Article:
Posted by: rcottrill | July 8, 2019

Lord, It Belongs Not to My Care

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Words: Richard Baxter (b. Nov. 12, 1615; d. Dec. 8, 1691)
Music: Evan, by William Henry Havergal (b. Jan. 18, 1793; d. Apr. 19, 1870)

Wordwise Hymns (nothing in the Almanac for this hymn, but for another article see here)
The Cyber Hymnal

Note: Richard Baxter was a clergyman in England during a time of great upheaval. There was the removal and execution of King Charles, under Oliver Cromwell. Baxter served as chaplain of one of Cromwell’s regiments. Later, after the Restoration, there was a new king, Charles II, whom Baxter served as chaplain. William Havergal, also an English clergyman, was the father of hymn writer Frances Havergal.

It’s likely an expression we’ve heard–maybe even used ourselves. One person will ask another, “What time have you got?” Meaning, what does your watch say the time is?

But there’s another, and much more sobering, way to read that question. What time have you got left of your mortal life? Medical discoveries seem to be pushing the limits of the average life span on a little. But that’s just it. It’s an average, not an individual guarantee. Yes, there seem to be more people living into their nineties and beyond. But not all do. Maladies, mishaps and malice can bring someone’s life to a sudden and unexpected end.

As Ecclesiastes puts it, there’s “a time to be born, and a time to die” (Ecc. 3:2). But did those on September 11th of 2001, going to work as usual at the World Trade Centre, know that would be their time to die? No. Nor, in Christ’s day, did those “eighteen on whom the tower in Siloam fell and killed them” (Lk. 13:1-5). The Lord doesn’t give each of us a guarantee that we’ll have a long pilgrimage on this earth.

It’s no good being anxious and worried about that. In truth, chronic worry may itself shorten our lives. The Bible says, “Do not fret–it only causes harm” (Ps. 37:8). “Who of you by being worried can add a single hour to his life?” (Matt. 6:27, NASB). Even so, there are some things we need to do.

First, be ready.
“Be ready, for the Son of Man is coming at an hour you do not expect” (Lk. 12:40). However long we live, it’s less than the blink of an eye in comparison to eternity. Each of us needs to be ready for that by claiming God’s remedy for sin. We do that by putting our faith in the Saviour, who died on the cross to bear sin’s punishment for us (Jn. 3:16; I Cor. 15:3). It’s also important after that to deepen our fellowship with the Lord by spending regular time in His Word and in prayer.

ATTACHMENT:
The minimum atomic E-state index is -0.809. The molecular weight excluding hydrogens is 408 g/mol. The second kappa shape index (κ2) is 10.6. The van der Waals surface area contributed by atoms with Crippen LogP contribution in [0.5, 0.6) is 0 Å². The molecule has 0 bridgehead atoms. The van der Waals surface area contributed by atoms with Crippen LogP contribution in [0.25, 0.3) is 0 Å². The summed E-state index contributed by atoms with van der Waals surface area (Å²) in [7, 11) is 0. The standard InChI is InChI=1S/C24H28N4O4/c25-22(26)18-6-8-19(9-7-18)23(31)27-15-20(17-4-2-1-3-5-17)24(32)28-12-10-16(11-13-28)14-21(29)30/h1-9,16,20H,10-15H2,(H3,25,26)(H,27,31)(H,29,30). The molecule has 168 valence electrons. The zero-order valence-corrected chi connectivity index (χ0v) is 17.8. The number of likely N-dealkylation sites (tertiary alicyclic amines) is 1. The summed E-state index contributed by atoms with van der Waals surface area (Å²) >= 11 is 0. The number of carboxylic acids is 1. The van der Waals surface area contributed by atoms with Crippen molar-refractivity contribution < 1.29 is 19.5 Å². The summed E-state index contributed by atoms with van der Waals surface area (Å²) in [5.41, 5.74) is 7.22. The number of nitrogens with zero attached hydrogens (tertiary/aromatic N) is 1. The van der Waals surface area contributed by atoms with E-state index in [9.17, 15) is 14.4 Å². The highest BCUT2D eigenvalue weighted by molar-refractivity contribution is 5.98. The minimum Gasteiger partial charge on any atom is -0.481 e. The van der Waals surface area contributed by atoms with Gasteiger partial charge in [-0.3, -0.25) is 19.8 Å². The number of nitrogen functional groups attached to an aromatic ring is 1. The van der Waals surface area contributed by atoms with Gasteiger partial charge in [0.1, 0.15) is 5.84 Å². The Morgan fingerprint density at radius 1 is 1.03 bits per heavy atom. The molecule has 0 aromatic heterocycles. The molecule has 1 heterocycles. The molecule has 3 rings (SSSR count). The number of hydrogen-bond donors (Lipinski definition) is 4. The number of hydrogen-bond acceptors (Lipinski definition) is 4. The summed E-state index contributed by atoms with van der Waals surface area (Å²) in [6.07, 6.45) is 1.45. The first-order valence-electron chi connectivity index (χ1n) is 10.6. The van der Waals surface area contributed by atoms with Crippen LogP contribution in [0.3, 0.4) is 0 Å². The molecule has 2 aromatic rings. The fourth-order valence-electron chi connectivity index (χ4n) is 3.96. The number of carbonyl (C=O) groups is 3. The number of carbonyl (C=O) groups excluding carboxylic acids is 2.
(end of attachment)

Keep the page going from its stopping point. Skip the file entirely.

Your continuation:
Second, be busy.
We ought to use the gifts an opportunities the Lord gives us to serve Him. And a related point: We need to plan for the future to some degree (Lk. 14:28), but we must not become possessive of our plans, demanding that God has to do things our way. “Come now, you who say, ‘Today or tomorrow we will go to such and such a city, spend a year there, buy and sell, and make a profit;’ whereas you do not know what will happen tomorrow” (Jas. 4:13-14).

Third, be far-sighted.
As Christians we can look beyond the uncertainties and the trials of this life to the eternal future God has prepared for the saints. It’s said of the patriarch Abraham, “He waited for the city which has foundations, whose builder and maker is God” (Heb. 11:10). The Lord Jesus promised, “ I go to prepare a place for you. And if I go and prepare a place for you, I will come again and receive you to Myself; that where I am, there you may be also” (Jn. 14:2-3). Christians have that to look forward to which is “far better” (Phil. 1:23).

This relates to a touching and insightful hymn by English clergyman Richard Baxter. His hymn wrestles with the issue of time discussed above.

CH-1) Lord, it belongs not to my care
Whether I die or live;
To love and serve Thee is my share,
And this Thy grace must give.

CH-2) If life be long, I will be glad,
That I may long obey;
If short, yet why should I be sad
To welcome endless day?

CH-5) Then I shall end my sad complaints
And weary sinful days,
And join with the triumphant saints
That sing my Saviour’s praise.

CH-6) My knowledge of that life is small,
The eye of faith is dim;
But ’tis enough that Christ knows all,
And I shall be with Him.

1) What are some common worries about the future?

2) Why do you think God does not commonly reveal to us how much time of life we have left?

Wordwise Hymns (nothing in the Almanac for this hymn, but for another article see here)
The Cyber Hymnal


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